Following a freeze on construction of new government buildings aimed at reining in embarrassingly palatial offices, Chris Buckley reports controversy over one city government’s colossal $11 million puffer fish sculpture. From The New York Times:
The brass-clad statue, which shimmers golden in the sunlight and switches into a garish light show at night, was built by the city of Yangzhong, in Jiangsu Province in eastern China, to lure visitors to a monthlong gardening expo that opened in September. The “puffer fish tower” has an elevator to take visitors up the equivalent of 15 stories into the sculpture’s belly to view the lush scenery near the Yangtze River.
But news reports and pictures online of the creature, floating on scaffolding with its mouth agape and eyes glowing green, have prompted many Chinese citizens to wonder: Why devote 70 million renminbi, about $11.4 million, of government money for a giant metal fish, especially when the party leader, Xi Jinping, has demanded an end to frivolous spending on officials’ vanity projects? [Source]
Extravagance on the part of individual officials is also under close scrutiny, even in the absence of proven corruption or misappropriation of public funds. One Beijing official was dismissed last week following his son’s $250,000 wedding. From Reuters:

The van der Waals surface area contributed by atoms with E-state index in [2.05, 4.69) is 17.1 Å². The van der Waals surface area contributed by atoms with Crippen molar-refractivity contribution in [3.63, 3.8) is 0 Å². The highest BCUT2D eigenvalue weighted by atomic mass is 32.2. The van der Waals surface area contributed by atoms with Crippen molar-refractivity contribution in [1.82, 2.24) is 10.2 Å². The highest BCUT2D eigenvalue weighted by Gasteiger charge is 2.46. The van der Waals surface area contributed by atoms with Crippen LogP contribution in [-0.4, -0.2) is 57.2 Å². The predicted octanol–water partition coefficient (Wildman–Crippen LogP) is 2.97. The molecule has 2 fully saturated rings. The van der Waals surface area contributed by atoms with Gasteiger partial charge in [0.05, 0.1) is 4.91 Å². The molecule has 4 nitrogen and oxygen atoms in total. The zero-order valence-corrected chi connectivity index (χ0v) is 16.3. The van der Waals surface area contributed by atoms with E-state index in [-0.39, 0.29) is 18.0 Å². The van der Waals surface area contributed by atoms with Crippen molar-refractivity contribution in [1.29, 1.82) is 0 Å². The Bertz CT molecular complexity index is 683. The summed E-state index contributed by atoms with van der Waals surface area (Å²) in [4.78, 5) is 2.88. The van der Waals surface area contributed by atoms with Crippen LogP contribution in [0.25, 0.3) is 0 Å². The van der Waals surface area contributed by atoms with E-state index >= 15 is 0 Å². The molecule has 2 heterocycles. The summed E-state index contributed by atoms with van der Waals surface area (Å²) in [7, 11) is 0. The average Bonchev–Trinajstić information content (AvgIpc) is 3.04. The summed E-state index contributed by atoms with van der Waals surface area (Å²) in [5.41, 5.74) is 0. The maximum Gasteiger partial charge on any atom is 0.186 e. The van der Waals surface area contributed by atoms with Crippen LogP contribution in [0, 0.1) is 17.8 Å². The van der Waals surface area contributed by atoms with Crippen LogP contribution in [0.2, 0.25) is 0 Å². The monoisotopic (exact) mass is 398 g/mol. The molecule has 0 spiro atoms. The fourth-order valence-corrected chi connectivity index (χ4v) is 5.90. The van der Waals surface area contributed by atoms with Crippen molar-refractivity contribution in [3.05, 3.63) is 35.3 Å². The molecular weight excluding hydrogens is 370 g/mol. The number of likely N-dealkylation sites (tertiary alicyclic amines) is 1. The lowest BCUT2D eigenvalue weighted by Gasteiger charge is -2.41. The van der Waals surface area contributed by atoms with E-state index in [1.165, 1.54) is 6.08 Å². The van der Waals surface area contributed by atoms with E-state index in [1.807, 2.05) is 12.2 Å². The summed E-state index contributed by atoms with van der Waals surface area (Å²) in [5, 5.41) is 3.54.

Ma told the Beijing News that the wedding was hosted by both families, and that he “couldn’t stop” the bride’s family from splurging on the venue as well as a troupe of performers that included two celebrities famous for their own lavish wedding.
A branch of the ruling Communist Party’s anti-graft watchdog fired Ma for waste and discipline violations, adding that while it had not found any abuse of public funds, it was investigating, the official Xinhua news agency reported.
[…] “I’m a village official, I know all about the party’s rules and what you should not do, but the bride’s family insisted and I couldn’t stop them,” he told Xinhua. [Source]